The Whole Brain Model
The Whole Brain Model was developed by Ned Herrmann. Herrmann created this metaphorical model to illustrate that each person’s brain basically has four quadrants when it comes to the process of thinking and learning. Each of these quadrants are characterized by different learning or thinking styles. Depending on which quadrants you engage, your learning and thinking processes can be significantly different.
The four different styles are:
A: Analytical (Upper or Cerebral Left Brain)
B: Practical (Lower or Limbic Left Brain)
C: Relational (Lower or Limbic Right Brain)
D: Experimental (Upper or Cerebral Right Brain)
Combination of Theories
Herrmann’s Whole Brain Model combines Roger Sperry’s split brain theory and Dr. Paul MacLean’s triune brain model.
Sperry’s split brain theory
Sperry’s split brain theory divides the brain into two hemispheres; right and left. Each hemisphere is specialized for some behaviors and controls different types of thinking. The left brain is believed to be more logical, analytical, and objective. The right brain is said to be more intuitive, creative, emotional, and subjective.
MacLean’s Triune brain theory
MacLean’s Triune brain theory suggests that humans have three brains; the reptilian brain, the limbic system, and the neo-cortex. Both the limbic and the neo-cortex have two halves, a right and left side.
- Reptilian Brain controls the body’s vital functions such as heart rate, breathing, body temperature, and balance.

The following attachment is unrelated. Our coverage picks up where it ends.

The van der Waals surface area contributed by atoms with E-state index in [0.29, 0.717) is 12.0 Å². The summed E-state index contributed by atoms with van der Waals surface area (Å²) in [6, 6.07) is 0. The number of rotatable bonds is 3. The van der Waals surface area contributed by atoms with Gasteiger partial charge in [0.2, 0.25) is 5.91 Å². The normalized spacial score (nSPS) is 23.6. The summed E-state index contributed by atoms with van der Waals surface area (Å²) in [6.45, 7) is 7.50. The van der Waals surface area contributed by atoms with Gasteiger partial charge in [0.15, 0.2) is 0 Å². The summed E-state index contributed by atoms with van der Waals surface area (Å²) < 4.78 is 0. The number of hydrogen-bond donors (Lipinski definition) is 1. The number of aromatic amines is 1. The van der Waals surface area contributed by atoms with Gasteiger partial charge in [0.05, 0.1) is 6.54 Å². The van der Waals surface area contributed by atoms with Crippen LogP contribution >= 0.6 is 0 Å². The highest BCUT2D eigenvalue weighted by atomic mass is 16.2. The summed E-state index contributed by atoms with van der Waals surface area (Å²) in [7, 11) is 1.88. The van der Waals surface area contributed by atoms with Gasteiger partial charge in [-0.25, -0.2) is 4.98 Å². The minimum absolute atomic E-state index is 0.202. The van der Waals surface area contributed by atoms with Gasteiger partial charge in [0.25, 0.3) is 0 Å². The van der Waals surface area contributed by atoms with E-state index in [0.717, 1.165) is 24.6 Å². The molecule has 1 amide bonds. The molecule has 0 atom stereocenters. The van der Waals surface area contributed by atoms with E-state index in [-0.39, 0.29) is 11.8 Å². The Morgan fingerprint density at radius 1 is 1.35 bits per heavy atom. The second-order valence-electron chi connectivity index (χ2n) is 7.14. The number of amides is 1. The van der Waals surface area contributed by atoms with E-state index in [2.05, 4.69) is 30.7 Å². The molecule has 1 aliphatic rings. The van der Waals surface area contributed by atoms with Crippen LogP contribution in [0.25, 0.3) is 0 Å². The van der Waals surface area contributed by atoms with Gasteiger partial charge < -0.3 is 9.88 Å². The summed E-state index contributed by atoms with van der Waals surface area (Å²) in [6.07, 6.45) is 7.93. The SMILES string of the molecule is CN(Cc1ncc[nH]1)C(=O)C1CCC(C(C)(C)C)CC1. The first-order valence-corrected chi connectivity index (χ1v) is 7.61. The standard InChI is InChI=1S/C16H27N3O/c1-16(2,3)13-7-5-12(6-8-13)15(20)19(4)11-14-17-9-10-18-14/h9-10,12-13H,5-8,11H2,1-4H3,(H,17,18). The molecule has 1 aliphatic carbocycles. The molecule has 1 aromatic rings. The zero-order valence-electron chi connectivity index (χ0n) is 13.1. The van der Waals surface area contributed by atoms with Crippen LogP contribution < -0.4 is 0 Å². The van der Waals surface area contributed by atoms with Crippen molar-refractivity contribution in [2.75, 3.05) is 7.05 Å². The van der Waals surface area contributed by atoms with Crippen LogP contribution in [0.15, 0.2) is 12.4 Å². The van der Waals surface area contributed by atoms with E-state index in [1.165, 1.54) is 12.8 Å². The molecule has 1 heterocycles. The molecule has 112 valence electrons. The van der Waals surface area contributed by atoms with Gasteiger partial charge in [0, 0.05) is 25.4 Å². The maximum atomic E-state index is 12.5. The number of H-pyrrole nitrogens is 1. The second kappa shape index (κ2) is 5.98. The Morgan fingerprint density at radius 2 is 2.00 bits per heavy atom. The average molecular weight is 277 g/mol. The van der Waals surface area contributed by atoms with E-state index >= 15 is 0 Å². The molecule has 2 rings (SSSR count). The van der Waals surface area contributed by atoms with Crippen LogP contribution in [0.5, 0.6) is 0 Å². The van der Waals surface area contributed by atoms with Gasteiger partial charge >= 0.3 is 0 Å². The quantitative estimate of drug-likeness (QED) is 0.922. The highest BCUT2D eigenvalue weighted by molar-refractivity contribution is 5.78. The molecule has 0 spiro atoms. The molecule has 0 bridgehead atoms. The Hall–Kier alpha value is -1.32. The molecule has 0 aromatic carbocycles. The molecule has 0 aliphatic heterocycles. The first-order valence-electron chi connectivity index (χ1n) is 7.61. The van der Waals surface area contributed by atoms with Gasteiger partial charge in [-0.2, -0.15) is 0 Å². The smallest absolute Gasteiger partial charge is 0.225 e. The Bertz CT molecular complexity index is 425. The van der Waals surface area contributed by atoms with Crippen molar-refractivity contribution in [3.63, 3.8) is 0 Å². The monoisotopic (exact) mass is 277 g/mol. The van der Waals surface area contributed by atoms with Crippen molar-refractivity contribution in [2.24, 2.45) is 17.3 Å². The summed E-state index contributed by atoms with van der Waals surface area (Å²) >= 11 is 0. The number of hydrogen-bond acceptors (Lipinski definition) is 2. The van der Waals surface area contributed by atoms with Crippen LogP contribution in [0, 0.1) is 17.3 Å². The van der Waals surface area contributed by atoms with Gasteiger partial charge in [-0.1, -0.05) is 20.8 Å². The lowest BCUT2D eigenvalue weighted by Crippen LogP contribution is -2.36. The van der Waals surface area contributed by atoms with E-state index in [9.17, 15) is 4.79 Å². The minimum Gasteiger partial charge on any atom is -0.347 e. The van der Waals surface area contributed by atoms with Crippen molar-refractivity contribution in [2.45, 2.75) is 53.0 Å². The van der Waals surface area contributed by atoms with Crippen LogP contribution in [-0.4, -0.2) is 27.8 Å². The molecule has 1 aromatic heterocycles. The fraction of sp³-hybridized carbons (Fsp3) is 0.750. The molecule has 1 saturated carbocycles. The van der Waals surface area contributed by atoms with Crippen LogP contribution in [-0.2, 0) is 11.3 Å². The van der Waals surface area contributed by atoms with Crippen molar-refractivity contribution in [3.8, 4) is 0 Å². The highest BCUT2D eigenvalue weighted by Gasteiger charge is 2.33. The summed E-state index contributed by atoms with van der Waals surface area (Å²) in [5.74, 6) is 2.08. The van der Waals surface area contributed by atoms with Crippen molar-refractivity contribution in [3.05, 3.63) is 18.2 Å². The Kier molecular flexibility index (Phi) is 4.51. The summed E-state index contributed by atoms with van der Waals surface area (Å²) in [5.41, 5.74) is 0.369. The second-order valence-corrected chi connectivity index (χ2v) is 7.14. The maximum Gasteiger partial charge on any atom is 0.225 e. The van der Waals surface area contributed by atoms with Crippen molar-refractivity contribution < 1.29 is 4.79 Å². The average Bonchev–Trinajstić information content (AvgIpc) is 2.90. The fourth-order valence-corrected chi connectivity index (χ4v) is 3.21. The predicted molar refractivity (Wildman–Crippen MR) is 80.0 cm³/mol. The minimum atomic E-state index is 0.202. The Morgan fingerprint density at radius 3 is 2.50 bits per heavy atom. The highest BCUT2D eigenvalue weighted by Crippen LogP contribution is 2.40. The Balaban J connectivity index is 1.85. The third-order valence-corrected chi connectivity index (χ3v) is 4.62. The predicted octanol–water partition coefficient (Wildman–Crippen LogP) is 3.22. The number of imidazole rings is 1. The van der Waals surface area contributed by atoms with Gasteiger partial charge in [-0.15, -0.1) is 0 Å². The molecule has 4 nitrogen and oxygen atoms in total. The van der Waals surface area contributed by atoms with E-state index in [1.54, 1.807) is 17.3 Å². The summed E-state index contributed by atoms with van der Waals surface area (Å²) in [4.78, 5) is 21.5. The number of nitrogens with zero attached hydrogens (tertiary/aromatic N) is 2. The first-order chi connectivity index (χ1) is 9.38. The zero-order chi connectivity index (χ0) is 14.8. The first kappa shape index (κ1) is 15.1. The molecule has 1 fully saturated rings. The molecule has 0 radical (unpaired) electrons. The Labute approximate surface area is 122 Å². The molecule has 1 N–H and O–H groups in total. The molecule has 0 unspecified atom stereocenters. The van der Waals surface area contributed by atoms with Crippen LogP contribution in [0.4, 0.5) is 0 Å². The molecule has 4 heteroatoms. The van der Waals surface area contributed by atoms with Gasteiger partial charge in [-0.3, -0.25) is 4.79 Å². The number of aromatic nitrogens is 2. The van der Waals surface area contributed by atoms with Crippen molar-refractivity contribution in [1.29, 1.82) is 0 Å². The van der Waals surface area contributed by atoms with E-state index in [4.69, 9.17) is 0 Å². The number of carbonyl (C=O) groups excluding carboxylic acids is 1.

- Limbic System is the middle part of the brain, and is concerned with emotions, instincts, feeding, fighting, and fleeing. This system controls the body’s autonomic nervous system.
- Neocortex controls the higher cognitive functions which distinguish Man from the animals. This is the “thinking cap.” It is responsible for functions that are considered uniquely human such as abstract reasoning, aesthetic values, judgment, and language.
Herrmann’s Whole Brain Model
Herrmann’s combination of theories produces a quadrant model of the brain. This model has two halves of the cerebral system and the two halves of the limbic system.
The quadrants are:
Left Cerebral (upper left)
Left Limbic (lower left)
Right Limbic (lower right)
Right Cerebral (upper right)
Herrmann’s theory allows us to differentiate between the left and right brain, as well as the concept of cognitive thinking and emotional response. Our upper brain is believed to control our intellectual process (cerebral thinking), while our lower brain (limbic system) controls our emotional response such as anger, happiness and fear.
Depending on which quadrants you engage, your learning and thinking processes can be very different.
Herrmann characterizes the upper left (A) quadrant with logical, analytical, quantitative and rational thinking, and the lower left (B) quadrant, with the abilities of planning, organizing, focusing on detail, and sequential thinking. The lower right (C) quadrant controls emotions, feelings, interpersonal skills and kinesthetic, while the upper right (D) quadrant is responsible for holistic, imaginative, intuitive, integrative and synthesizing processes.
Descriptors for each quadrant
A – Upper Left
B – Lower Left
C – Lower Right
D – Upper Right